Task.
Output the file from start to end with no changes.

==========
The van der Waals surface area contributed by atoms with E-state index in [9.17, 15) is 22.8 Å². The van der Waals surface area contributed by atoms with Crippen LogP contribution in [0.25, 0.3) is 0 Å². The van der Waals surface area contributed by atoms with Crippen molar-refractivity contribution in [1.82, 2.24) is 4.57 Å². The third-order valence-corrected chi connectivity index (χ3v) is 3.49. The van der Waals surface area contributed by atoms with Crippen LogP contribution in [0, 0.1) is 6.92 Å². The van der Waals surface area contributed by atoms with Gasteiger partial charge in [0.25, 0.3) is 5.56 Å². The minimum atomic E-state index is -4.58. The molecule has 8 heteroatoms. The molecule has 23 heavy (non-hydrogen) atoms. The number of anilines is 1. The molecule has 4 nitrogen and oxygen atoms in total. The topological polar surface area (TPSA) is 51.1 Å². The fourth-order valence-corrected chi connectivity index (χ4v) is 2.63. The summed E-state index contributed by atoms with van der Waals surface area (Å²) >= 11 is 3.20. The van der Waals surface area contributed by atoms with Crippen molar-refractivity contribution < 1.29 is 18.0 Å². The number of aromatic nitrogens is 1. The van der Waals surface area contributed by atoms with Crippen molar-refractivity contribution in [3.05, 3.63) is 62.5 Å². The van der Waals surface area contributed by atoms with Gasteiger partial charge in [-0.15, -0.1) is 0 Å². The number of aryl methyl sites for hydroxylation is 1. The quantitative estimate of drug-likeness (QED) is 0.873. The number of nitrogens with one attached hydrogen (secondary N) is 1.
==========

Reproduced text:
The van der Waals surface area contributed by atoms with E-state index in [9.17, 15) is 22.8 Å². The van der Waals surface area contributed by atoms with Crippen LogP contribution in [0.25, 0.3) is 0 Å². The van der Waals surface area contributed by atoms with Crippen molar-refractivity contribution in [1.82, 2.24) is 4.57 Å². The third-order valence-corrected chi connectivity index (χ3v) is 3.49. The van der Waals surface area contributed by atoms with Crippen LogP contribution in [0, 0.1) is 6.92 Å². The van der Waals surface area contributed by atoms with Gasteiger partial charge in [0.25, 0.3) is 5.56 Å². The minimum atomic E-state index is -4.58. The molecule has 8 heteroatoms. The molecule has 23 heavy (non-hydrogen) atoms. The number of anilines is 1. The molecule has 4 nitrogen and oxygen atoms in total. The topological polar surface area (TPSA) is 51.1 Å². The fourth-order valence-corrected chi connectivity index (χ4v) is 2.63. The summed E-state index contributed by atoms with van der Waals surface area (Å²) >= 11 is 3.20. The van der Waals surface area contributed by atoms with Crippen molar-refractivity contribution < 1.29 is 18.0 Å². The number of aromatic nitrogens is 1. The van der Waals surface area contributed by atoms with Crippen molar-refractivity contribution in [3.05, 3.63) is 62.5 Å². The van der Waals surface area contributed by atoms with Gasteiger partial charge in [-0.15, -0.1) is 0 Å². The number of aryl methyl sites for hydroxylation is 1. The quantitative estimate of drug-likeness (QED) is 0.873. The number of nitrogens with one attached hydrogen (secondary N) is 1.